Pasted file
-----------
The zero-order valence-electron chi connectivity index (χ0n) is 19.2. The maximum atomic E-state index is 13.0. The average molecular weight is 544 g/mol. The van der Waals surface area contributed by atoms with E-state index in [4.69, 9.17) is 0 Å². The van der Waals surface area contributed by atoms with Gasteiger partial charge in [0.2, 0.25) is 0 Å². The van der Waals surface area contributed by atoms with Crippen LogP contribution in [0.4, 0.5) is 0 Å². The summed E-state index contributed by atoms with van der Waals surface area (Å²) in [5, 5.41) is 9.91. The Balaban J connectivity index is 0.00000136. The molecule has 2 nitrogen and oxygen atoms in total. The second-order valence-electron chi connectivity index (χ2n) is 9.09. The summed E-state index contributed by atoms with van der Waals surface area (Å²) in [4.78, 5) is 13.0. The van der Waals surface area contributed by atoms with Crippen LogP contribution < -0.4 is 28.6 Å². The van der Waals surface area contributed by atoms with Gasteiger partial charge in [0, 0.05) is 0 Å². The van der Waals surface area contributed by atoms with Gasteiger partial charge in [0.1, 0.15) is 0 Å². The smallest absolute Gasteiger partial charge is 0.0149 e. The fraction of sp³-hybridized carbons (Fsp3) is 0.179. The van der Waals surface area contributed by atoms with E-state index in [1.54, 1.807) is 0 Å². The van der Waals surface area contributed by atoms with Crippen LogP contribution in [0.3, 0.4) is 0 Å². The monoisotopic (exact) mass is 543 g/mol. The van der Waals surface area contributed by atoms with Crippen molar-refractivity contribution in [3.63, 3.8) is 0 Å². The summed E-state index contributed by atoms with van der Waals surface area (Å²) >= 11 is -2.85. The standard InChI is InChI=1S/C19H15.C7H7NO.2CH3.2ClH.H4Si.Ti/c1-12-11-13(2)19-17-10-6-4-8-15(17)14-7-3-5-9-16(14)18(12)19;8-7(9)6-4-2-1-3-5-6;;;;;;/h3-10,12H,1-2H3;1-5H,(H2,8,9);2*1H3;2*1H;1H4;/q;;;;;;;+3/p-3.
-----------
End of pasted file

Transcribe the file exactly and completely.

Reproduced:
The zero-order valence-electron chi connectivity index (χ0n) is 19.2. The maximum atomic E-state index is 13.0. The average molecular weight is 544 g/mol. The van der Waals surface area contributed by atoms with E-state index in [4.69, 9.17) is 0 Å². The van der Waals surface area contributed by atoms with Gasteiger partial charge in [0.2, 0.25) is 0 Å². The van der Waals surface area contributed by atoms with Crippen LogP contribution in [0.4, 0.5) is 0 Å². The summed E-state index contributed by atoms with van der Waals surface area (Å²) in [5, 5.41) is 9.91. The Balaban J connectivity index is 0.00000136. The molecule has 2 nitrogen and oxygen atoms in total. The second-order valence-electron chi connectivity index (χ2n) is 9.09. The summed E-state index contributed by atoms with van der Waals surface area (Å²) in [4.78, 5) is 13.0. The van der Waals surface area contributed by atoms with Crippen LogP contribution < -0.4 is 28.6 Å². The van der Waals surface area contributed by atoms with Gasteiger partial charge in [0, 0.05) is 0 Å². The van der Waals surface area contributed by atoms with Gasteiger partial charge in [0.1, 0.15) is 0 Å². The smallest absolute Gasteiger partial charge is 0.0149 e. The fraction of sp³-hybridized carbons (Fsp3) is 0.179. The van der Waals surface area contributed by atoms with E-state index in [1.54, 1.807) is 0 Å². The van der Waals surface area contributed by atoms with Crippen LogP contribution in [0.3, 0.4) is 0 Å². The monoisotopic (exact) mass is 543 g/mol. The van der Waals surface area contributed by atoms with Crippen molar-refractivity contribution in [3.63, 3.8) is 0 Å². The summed E-state index contributed by atoms with van der Waals surface area (Å²) >= 11 is -2.85. The standard InChI is InChI=1S/C19H15.C7H7NO.2CH3.2ClH.H4Si.Ti/c1-12-11-13(2)19-17-10-6-4-8-15(17)14-7-3-5-9-16(14)18(12)19;8-7(9)6-4-2-1-3-5-6;;;;;;/h3-10,12H,1-2H3;1-5H,(H2,8,9);2*1H3;2*1H;1H4;/q;;;;;;;+3/p-3.